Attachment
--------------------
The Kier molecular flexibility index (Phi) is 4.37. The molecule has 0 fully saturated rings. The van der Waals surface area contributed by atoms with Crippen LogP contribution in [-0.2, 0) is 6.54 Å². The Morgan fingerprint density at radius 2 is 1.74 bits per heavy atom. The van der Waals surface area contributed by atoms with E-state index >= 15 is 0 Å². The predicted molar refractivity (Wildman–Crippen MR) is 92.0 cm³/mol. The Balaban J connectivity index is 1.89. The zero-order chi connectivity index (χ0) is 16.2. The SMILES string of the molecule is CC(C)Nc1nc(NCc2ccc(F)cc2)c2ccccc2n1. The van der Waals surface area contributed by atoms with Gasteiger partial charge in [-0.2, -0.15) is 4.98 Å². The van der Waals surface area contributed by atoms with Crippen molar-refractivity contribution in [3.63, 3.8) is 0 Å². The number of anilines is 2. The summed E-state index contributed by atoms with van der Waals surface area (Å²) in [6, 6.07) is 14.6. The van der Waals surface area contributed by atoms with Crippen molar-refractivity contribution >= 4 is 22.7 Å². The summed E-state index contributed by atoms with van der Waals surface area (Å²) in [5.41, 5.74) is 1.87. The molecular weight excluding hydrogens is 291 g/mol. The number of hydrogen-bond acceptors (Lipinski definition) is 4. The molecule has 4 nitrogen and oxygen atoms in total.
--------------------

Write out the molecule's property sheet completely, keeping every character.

The Kier molecular flexibility index (Phi) is 4.37. The molecule has 0 fully saturated rings. The van der Waals surface area contributed by atoms with Crippen LogP contribution in [-0.2, 0) is 6.54 Å². The Morgan fingerprint density at radius 2 is 1.74 bits per heavy atom. The van der Waals surface area contributed by atoms with E-state index >= 15 is 0 Å². The predicted molar refractivity (Wildman–Crippen MR) is 92.0 cm³/mol. The Balaban J connectivity index is 1.89. The zero-order chi connectivity index (χ0) is 16.2. The SMILES string of the molecule is CC(C)Nc1nc(NCc2ccc(F)cc2)c2ccccc2n1. The van der Waals surface area contributed by atoms with Gasteiger partial charge in [-0.2, -0.15) is 4.98 Å². The van der Waals surface area contributed by atoms with Crippen molar-refractivity contribution in [3.63, 3.8) is 0 Å². The number of anilines is 2. The summed E-state index contributed by atoms with van der Waals surface area (Å²) in [6, 6.07) is 14.6. The van der Waals surface area contributed by atoms with Crippen molar-refractivity contribution >= 4 is 22.7 Å². The summed E-state index contributed by atoms with van der Waals surface area (Å²) in [5.41, 5.74) is 1.87. The molecular weight excluding hydrogens is 291 g/mol. The number of hydrogen-bond acceptors (Lipinski definition) is 4. The molecule has 4 nitrogen and oxygen atoms in total.